Federal anti-discrimination and harassment law (Title VII), only applies to employers of 15 or more employees and it only provides protection to those who qualify as “employees.” A number of state laws are similarly limited in their coverage. Therefore, one critical way to strengthen anti-harassment protections is to ensure that laws provide protection to other people who perform work such as independent contractors, interns, and volunteers, and ensure that they apply to employers of all sizes so certain groups of workers are not left unprotected and vulnerable. Specifically, due to its 15-employee threshold, Title VII excludes many domestic workers, leaving them particularly vulnerable to harassment. In 2021, Virginia joined a growing number of states that have recognized the value and importance of household domestic workers by enacting legislation that protects domestic workers from harassment and other forms of discrimination.
For its part, Texas recognized that the right to work free of harassment should not depend on the size of your employer by enacting SB 45 which extends protections against sexual harassment to all employees, regardless of employer size.
At the federal level, Equal Rights Advocates and other advocates continue to support and urge the passage of the Bringing an End to Harassment by Enhancing Accountability and Rejecting Discrimination in the Workplace Act. The Be HEARD Act would provide comprehensive reforms to federal anti-discrimination and harassment law, including training and other prevention strategies; resources to assist employers in preventing and addressing harassment; elimination of the tipped minimum wage, which exacerbates harassment; expansion of protections for workers at small businesses, independent contractors, interns, fellows, volunteers, and trainees; clarification of protections for LGBTQI+ workers; clarification of the legal standard workers must meet to prove harassment claims; extension of the statute of limitations for workers to file harassment claims; elimination of caps on damages for workers who successfully bring claims of harassment and discrimination; and other critical protections.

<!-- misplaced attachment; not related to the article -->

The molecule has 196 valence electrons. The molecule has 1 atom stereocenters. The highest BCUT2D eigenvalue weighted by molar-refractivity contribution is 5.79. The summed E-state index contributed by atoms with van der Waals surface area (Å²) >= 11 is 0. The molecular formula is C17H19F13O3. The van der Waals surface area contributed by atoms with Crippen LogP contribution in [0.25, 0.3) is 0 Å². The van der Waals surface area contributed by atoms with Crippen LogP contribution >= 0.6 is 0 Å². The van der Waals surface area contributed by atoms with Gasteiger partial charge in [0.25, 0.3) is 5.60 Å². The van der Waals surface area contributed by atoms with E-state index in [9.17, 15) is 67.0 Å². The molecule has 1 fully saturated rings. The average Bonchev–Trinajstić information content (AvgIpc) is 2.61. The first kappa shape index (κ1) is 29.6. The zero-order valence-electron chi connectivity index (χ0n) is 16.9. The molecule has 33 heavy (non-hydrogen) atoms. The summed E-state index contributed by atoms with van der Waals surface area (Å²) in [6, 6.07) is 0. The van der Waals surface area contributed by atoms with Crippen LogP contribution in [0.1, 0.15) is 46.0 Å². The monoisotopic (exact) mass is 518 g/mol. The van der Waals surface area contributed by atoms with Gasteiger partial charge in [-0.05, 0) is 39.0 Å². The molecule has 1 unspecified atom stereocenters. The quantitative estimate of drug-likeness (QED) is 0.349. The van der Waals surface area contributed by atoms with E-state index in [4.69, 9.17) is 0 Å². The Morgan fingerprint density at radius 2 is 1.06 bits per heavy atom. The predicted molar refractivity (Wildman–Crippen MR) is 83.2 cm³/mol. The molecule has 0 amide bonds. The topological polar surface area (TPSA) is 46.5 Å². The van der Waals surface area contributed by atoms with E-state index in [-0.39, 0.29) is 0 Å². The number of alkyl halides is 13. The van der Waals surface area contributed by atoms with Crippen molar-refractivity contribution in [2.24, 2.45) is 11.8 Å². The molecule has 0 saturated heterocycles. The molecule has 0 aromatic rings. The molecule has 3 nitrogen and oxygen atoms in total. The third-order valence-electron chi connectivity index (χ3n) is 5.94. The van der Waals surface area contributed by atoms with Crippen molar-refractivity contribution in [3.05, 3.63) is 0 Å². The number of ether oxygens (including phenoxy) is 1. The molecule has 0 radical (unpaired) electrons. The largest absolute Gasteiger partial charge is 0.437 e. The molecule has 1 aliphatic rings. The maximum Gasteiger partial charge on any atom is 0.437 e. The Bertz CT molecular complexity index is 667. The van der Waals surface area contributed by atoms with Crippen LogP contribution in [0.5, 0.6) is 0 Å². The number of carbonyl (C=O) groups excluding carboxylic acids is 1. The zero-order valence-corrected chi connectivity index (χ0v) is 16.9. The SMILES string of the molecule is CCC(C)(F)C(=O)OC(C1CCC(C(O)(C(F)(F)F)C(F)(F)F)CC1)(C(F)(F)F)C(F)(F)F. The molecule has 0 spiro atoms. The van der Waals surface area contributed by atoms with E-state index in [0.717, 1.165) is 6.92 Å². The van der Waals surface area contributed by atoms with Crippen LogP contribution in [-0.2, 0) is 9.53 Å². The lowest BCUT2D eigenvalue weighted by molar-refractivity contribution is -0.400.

It is critical that we continue to advocate for robust reforms at the state and federal levels to ensure that no worker is forced to endure harassment as the price of a paycheck.